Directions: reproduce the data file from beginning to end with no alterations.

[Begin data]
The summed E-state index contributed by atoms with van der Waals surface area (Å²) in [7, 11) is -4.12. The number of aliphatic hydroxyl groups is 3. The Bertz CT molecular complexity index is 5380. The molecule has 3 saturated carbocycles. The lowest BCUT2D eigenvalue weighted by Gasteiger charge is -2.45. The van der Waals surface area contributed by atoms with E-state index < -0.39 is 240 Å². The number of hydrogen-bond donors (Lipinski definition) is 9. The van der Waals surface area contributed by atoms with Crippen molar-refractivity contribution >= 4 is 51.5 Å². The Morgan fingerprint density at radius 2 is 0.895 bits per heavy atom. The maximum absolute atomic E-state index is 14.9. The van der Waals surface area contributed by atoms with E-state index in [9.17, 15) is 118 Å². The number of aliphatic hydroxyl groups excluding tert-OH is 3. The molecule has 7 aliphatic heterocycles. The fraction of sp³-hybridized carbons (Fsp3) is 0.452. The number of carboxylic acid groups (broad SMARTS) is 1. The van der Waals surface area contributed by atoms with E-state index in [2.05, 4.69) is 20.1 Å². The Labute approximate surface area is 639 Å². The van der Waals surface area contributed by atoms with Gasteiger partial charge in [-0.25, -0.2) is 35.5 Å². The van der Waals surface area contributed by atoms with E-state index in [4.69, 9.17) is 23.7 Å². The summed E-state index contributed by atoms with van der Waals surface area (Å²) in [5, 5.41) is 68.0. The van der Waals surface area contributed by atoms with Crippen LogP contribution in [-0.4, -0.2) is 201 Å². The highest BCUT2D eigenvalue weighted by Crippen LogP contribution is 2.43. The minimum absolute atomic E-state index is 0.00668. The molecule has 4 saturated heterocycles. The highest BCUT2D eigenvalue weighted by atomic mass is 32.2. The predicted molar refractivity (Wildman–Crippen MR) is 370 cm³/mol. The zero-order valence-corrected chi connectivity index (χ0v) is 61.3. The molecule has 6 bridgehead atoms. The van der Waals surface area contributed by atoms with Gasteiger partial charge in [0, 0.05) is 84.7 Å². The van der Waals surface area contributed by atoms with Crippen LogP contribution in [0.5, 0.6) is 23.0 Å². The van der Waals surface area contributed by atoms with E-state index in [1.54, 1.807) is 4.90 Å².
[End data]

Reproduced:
The summed E-state index contributed by atoms with van der Waals surface area (Å²) in [7, 11) is -4.12. The number of aliphatic hydroxyl groups is 3. The Bertz CT molecular complexity index is 5380. The molecule has 3 saturated carbocycles. The lowest BCUT2D eigenvalue weighted by Gasteiger charge is -2.45. The van der Waals surface area contributed by atoms with E-state index < -0.39 is 240 Å². The number of hydrogen-bond donors (Lipinski definition) is 9. The van der Waals surface area contributed by atoms with Crippen molar-refractivity contribution >= 4 is 51.5 Å². The Morgan fingerprint density at radius 2 is 0.895 bits per heavy atom. The maximum absolute atomic E-state index is 14.9. The van der Waals surface area contributed by atoms with E-state index in [9.17, 15) is 118 Å². The number of aliphatic hydroxyl groups excluding tert-OH is 3. The molecule has 7 aliphatic heterocycles. The fraction of sp³-hybridized carbons (Fsp3) is 0.452. The number of carboxylic acid groups (broad SMARTS) is 1. The van der Waals surface area contributed by atoms with E-state index in [2.05, 4.69) is 20.1 Å². The Labute approximate surface area is 639 Å². The van der Waals surface area contributed by atoms with Gasteiger partial charge in [-0.25, -0.2) is 35.5 Å². The van der Waals surface area contributed by atoms with E-state index in [4.69, 9.17) is 23.7 Å². The summed E-state index contributed by atoms with van der Waals surface area (Å²) in [5, 5.41) is 68.0. The van der Waals surface area contributed by atoms with Crippen LogP contribution in [-0.4, -0.2) is 201 Å². The highest BCUT2D eigenvalue weighted by Crippen LogP contribution is 2.43. The minimum absolute atomic E-state index is 0.00668. The molecule has 4 saturated heterocycles. The highest BCUT2D eigenvalue weighted by atomic mass is 32.2. The predicted molar refractivity (Wildman–Crippen MR) is 370 cm³/mol. The zero-order valence-corrected chi connectivity index (χ0v) is 61.3. The molecule has 6 bridgehead atoms. The van der Waals surface area contributed by atoms with Gasteiger partial charge in [0, 0.05) is 84.7 Å². The van der Waals surface area contributed by atoms with Crippen LogP contribution in [0.5, 0.6) is 23.0 Å². The van der Waals surface area contributed by atoms with E-state index in [1.54, 1.807) is 4.90 Å².